This may appear to be a chemistry problem. But, after reading the Wikipedia article on copper(I) oxide, it seems to have more to do with semiconductor-physics. For example:
… light travels almost as slowly as sound in this medium.
Is that true?
What have Kramers–Kronig relations got to do with it?
To a chemist, who was never brilliant at maths, it takes a bit of understanding. I know that copper(II) oxide (Mott–Hubbard insulator [semiconductor]) is black because of intervalence charge transfer, giving rise to the generation of a highly polarising Cu(III) species. Similarly, the non-stoichiometric form of nickel(II) oxide (Mott insulator) is black because of a Ni(III) species. Again, silver(I) oxide is black … Ag(III) species.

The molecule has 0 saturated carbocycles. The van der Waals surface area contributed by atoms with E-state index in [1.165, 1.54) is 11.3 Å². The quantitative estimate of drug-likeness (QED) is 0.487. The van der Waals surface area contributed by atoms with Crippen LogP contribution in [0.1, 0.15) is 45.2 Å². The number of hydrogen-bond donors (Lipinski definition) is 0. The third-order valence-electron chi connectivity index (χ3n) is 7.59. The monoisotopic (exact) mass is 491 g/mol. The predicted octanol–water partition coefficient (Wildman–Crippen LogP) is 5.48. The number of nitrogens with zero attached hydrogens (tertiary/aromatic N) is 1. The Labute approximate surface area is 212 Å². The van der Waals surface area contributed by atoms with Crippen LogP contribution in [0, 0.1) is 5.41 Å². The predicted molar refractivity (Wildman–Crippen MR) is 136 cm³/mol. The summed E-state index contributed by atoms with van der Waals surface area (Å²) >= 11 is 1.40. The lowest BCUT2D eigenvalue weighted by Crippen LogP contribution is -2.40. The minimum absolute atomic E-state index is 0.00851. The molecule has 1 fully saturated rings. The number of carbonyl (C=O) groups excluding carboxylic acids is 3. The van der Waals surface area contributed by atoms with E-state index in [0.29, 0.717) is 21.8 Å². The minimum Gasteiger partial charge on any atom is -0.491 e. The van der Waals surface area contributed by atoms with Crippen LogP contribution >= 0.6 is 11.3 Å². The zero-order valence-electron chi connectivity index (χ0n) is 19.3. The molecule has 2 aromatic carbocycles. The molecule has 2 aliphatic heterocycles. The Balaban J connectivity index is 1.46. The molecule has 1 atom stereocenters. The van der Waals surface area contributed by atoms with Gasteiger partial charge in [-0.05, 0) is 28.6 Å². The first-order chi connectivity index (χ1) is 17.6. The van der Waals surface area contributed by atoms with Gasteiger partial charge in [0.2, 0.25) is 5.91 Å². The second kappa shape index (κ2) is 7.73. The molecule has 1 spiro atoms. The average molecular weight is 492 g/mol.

This model does not appear to work for copper(I) oxide because the non-stoichiometry, causing the oxidation required for the balancing of charges with the oxide ions, would give Cu(II); which, by definition, is not sufficiently polarising to produce the deep, intense colour observed. Further, the reduced Cu(I) becomes Cu(0), the pure metal.
So, why is copper(I) oxide red?